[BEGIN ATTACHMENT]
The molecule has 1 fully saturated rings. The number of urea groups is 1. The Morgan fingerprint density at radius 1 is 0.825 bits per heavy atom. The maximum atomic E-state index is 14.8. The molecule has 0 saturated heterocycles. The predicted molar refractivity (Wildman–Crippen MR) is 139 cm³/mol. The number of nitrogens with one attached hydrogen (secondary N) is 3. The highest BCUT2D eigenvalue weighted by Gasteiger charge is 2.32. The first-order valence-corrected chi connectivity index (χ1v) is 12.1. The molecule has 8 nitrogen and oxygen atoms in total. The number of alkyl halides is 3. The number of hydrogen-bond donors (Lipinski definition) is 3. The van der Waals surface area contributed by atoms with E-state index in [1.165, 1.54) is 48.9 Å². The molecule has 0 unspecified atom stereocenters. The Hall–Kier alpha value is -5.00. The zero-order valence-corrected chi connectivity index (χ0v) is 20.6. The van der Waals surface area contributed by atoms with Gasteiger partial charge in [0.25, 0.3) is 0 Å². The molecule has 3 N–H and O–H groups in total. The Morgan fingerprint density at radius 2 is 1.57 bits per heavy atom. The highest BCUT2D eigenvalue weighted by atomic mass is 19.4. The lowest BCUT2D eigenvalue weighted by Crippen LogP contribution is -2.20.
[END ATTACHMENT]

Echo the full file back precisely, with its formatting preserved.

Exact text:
The molecule has 1 fully saturated rings. The number of urea groups is 1. The Morgan fingerprint density at radius 1 is 0.825 bits per heavy atom. The maximum atomic E-state index is 14.8. The molecule has 0 saturated heterocycles. The predicted molar refractivity (Wildman–Crippen MR) is 139 cm³/mol. The number of nitrogens with one attached hydrogen (secondary N) is 3. The highest BCUT2D eigenvalue weighted by Gasteiger charge is 2.32. The first-order valence-corrected chi connectivity index (χ1v) is 12.1. The molecule has 8 nitrogen and oxygen atoms in total. The number of alkyl halides is 3. The number of hydrogen-bond donors (Lipinski definition) is 3. The van der Waals surface area contributed by atoms with E-state index in [1.165, 1.54) is 48.9 Å². The molecule has 0 unspecified atom stereocenters. The Hall–Kier alpha value is -5.00. The zero-order valence-corrected chi connectivity index (χ0v) is 20.6. The van der Waals surface area contributed by atoms with Gasteiger partial charge in [0.25, 0.3) is 0 Å². The molecule has 3 N–H and O–H groups in total. The Morgan fingerprint density at radius 2 is 1.57 bits per heavy atom. The highest BCUT2D eigenvalue weighted by atomic mass is 19.4. The lowest BCUT2D eigenvalue weighted by Crippen LogP contribution is -2.20.